The value of morale of staff in SPD is underestimated. When staff comes to work in a brand-new facility with advanced technological equipment and machines, they feel better, they might even have an extra pep in their step. It’s a proud feeling that the people in the suits care and have an actual hand in our department. Quality of work can be directly correlated to staff morale and comradery.
There are always specific challenges in implementing a new central sterile processing department. The need for collaboration, coordination and communication involving all levels of stakeholders and is heavily stressed. Regular meetings amongst team members are important to keep the flow of communication and the schedule of completion as updated as possible. There is also a need for communication required so customers understand why a delay may occur.
There are two elements that are helpful to a project’s success.
The first point is that there be up to date references used, best practice standards, peers and experts who are experienced on the same process, and SPD employees including techs and management who know the ins and outs of the operation. Association for the Advancement of Medical Instrumentation (AAMI) ST79 and other standards/manuals from AAMI are designed to assist the design when building and planning. A new manual from AAMI can help healthcare facilities prepare for upcoming construction and renovation projects, as well as plan for equipment purchases, testing and implementation.
Secondly, there should be enough space available to accommodate the expansion of new equipment, which is one of the most important facets of the new construction. Space constraints are often a factor in new construction and is a frequent problem in remodeling projects. Before becoming fully operational, the new department must also pass department of health (DOH) inspections. These inspections can be tedious and long. Therefore, preparation and planning with the design teams are a crucial part of building a new SPD department. The last thing anyone wants is for the DOH inspection to come back with negative reports, or major revisions needed. The design team will most definitely miss some things, or maybe after the project is complete, wish they have done it another way, it won’t be perfect. There are too many moving parts and obstacles to create and build a perfect SPD, however we can sure get close. There are specific documents and forms that need to be submitted to the DOH before construction begins. A Certificate of Need preparation, Certification Letters, Plans Submittal and other documents are required prior to construction. Not only does the DOH visit after the project is complete, but they also visit when the project nears completion. This way, the DOH inspectors can become familiar with the project and become more acquainted with personnel. When the project is coming close to the final stages, a notification is sent to the DOH to request a DOH Sanitarian Inspection. This is to assure the project meets regulations and requirements, especially concerning work safety, but also including infection control, environmental codes and building codes.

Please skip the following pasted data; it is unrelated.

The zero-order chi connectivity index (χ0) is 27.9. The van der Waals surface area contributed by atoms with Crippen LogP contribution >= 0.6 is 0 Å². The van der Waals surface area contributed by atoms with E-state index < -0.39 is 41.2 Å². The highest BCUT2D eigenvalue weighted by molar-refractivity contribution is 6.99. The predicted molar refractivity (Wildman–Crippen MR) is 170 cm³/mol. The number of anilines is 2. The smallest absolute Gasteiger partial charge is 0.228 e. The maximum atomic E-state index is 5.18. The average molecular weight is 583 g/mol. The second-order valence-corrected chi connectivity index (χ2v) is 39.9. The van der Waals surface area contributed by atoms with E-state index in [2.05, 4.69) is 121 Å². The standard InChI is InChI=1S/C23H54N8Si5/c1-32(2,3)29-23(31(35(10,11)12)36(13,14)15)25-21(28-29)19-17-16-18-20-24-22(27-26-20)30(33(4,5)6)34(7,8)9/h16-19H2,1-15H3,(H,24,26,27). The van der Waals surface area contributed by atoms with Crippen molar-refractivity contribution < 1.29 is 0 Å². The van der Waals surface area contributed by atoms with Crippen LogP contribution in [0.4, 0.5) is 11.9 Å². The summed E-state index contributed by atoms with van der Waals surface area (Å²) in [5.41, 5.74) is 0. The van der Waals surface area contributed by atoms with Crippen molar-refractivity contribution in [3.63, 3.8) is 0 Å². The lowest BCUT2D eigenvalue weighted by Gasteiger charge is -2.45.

When all is said and done, the main purpose for all renovations and rebuilds are to ensure the patients receive high quality care. OR staff and patients will also benefit from a new SPD. With new equipment, efficient storage and work flows, trays will be delivered to the OR faster, with fewer missing instruments and cleaner equipment — all have positive impacts for patient care and safety. That of course is everyone’s main goal.
Quality over quantity for patient care, one tray at a time.
William DeLuca, CRCST, CHL, CIS, is associate director of the sterile processing department at Mount Sinai West.